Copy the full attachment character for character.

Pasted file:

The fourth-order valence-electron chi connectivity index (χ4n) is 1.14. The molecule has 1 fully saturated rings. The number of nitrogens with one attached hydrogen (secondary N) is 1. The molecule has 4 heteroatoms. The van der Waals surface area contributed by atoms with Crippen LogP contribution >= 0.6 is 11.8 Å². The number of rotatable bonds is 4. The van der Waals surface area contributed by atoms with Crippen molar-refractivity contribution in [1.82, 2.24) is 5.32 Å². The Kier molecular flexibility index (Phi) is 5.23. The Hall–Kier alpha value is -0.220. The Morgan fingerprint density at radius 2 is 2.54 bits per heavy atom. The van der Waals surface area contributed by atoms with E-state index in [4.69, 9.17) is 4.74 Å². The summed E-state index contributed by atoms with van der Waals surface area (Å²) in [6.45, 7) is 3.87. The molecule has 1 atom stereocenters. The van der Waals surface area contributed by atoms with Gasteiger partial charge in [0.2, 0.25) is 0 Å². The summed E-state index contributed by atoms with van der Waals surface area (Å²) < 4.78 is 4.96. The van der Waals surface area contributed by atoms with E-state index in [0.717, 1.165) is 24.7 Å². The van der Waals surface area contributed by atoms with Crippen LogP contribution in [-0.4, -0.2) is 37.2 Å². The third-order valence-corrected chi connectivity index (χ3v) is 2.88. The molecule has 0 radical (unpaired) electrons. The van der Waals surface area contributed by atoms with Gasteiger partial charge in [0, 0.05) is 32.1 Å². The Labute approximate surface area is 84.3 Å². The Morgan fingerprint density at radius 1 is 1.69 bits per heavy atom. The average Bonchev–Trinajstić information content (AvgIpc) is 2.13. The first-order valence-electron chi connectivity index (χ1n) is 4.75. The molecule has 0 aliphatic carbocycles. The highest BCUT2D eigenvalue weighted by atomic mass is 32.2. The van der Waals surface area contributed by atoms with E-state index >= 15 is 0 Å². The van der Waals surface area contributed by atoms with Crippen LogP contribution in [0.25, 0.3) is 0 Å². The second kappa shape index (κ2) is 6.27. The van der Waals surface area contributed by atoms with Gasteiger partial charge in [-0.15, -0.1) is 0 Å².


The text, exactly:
The fourth-order valence-electron chi connectivity index (χ4n) is 1.14. The molecule has 1 fully saturated rings. The number of nitrogens with one attached hydrogen (secondary N) is 1. The molecule has 4 heteroatoms. The van der Waals surface area contributed by atoms with Crippen LogP contribution >= 0.6 is 11.8 Å². The number of rotatable bonds is 4. The van der Waals surface area contributed by atoms with Crippen molar-refractivity contribution in [1.82, 2.24) is 5.32 Å². The Kier molecular flexibility index (Phi) is 5.23. The Hall–Kier alpha value is -0.220. The Morgan fingerprint density at radius 2 is 2.54 bits per heavy atom. The van der Waals surface area contributed by atoms with E-state index in [4.69, 9.17) is 4.74 Å². The summed E-state index contributed by atoms with van der Waals surface area (Å²) in [6.45, 7) is 3.87. The molecule has 1 atom stereocenters. The van der Waals surface area contributed by atoms with Gasteiger partial charge in [0.2, 0.25) is 0 Å². The summed E-state index contributed by atoms with van der Waals surface area (Å²) < 4.78 is 4.96. The van der Waals surface area contributed by atoms with E-state index in [0.717, 1.165) is 24.7 Å². The van der Waals surface area contributed by atoms with Crippen LogP contribution in [-0.4, -0.2) is 37.2 Å². The third-order valence-corrected chi connectivity index (χ3v) is 2.88. The molecule has 0 radical (unpaired) electrons. The van der Waals surface area contributed by atoms with Gasteiger partial charge in [0, 0.05) is 32.1 Å². The Labute approximate surface area is 84.3 Å². The Morgan fingerprint density at radius 1 is 1.69 bits per heavy atom. The average Bonchev–Trinajstić information content (AvgIpc) is 2.13. The first-order valence-electron chi connectivity index (χ1n) is 4.75. The molecule has 0 aliphatic carbocycles. The highest BCUT2D eigenvalue weighted by atomic mass is 32.2. The van der Waals surface area contributed by atoms with E-state index >= 15 is 0 Å². The van der Waals surface area contributed by atoms with Crippen LogP contribution in [0.25, 0.3) is 0 Å². The second kappa shape index (κ2) is 6.27. The van der Waals surface area contributed by atoms with Gasteiger partial charge in [-0.15, -0.1) is 0 Å².